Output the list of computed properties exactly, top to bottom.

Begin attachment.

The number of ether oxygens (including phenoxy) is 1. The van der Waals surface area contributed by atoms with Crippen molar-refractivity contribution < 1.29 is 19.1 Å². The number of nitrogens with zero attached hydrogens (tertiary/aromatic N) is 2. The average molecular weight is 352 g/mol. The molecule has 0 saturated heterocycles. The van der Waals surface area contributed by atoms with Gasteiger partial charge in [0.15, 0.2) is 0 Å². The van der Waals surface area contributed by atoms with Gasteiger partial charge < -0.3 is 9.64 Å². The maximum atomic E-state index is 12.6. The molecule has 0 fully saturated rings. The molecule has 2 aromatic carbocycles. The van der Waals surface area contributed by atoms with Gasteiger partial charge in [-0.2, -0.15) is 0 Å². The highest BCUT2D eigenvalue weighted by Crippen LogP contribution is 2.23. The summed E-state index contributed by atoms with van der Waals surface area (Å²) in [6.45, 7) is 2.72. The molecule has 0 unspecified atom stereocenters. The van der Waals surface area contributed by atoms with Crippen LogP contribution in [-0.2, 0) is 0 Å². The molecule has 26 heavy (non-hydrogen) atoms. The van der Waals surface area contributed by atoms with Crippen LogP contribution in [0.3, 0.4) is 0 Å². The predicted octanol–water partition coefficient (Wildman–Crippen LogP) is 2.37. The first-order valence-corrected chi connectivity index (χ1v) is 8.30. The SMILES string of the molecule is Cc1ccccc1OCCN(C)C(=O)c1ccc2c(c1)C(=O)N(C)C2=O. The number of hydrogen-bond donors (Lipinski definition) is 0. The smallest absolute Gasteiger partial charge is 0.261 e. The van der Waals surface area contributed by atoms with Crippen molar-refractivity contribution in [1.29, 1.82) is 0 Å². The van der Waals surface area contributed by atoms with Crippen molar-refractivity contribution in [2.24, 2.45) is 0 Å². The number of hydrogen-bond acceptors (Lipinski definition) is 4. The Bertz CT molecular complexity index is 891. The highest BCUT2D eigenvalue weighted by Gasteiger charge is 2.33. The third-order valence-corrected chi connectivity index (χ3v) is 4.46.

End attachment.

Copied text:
The number of ether oxygens (including phenoxy) is 1. The van der Waals surface area contributed by atoms with Crippen molar-refractivity contribution < 1.29 is 19.1 Å². The number of nitrogens with zero attached hydrogens (tertiary/aromatic N) is 2. The average molecular weight is 352 g/mol. The molecule has 0 saturated heterocycles. The van der Waals surface area contributed by atoms with Gasteiger partial charge in [0.15, 0.2) is 0 Å². The van der Waals surface area contributed by atoms with Gasteiger partial charge < -0.3 is 9.64 Å². The maximum atomic E-state index is 12.6. The molecule has 0 fully saturated rings. The molecule has 2 aromatic carbocycles. The van der Waals surface area contributed by atoms with Gasteiger partial charge in [-0.2, -0.15) is 0 Å². The highest BCUT2D eigenvalue weighted by Crippen LogP contribution is 2.23. The summed E-state index contributed by atoms with van der Waals surface area (Å²) in [6.45, 7) is 2.72. The molecule has 0 unspecified atom stereocenters. The van der Waals surface area contributed by atoms with Crippen LogP contribution in [-0.2, 0) is 0 Å². The molecule has 26 heavy (non-hydrogen) atoms. The van der Waals surface area contributed by atoms with Crippen LogP contribution in [0.3, 0.4) is 0 Å². The predicted octanol–water partition coefficient (Wildman–Crippen LogP) is 2.37. The first-order valence-corrected chi connectivity index (χ1v) is 8.30. The SMILES string of the molecule is Cc1ccccc1OCCN(C)C(=O)c1ccc2c(c1)C(=O)N(C)C2=O. The number of hydrogen-bond donors (Lipinski definition) is 0. The smallest absolute Gasteiger partial charge is 0.261 e. The van der Waals surface area contributed by atoms with Crippen molar-refractivity contribution in [1.29, 1.82) is 0 Å². The van der Waals surface area contributed by atoms with Crippen molar-refractivity contribution in [2.24, 2.45) is 0 Å². The number of hydrogen-bond acceptors (Lipinski definition) is 4. The Bertz CT molecular complexity index is 891. The highest BCUT2D eigenvalue weighted by Gasteiger charge is 2.33. The third-order valence-corrected chi connectivity index (χ3v) is 4.46.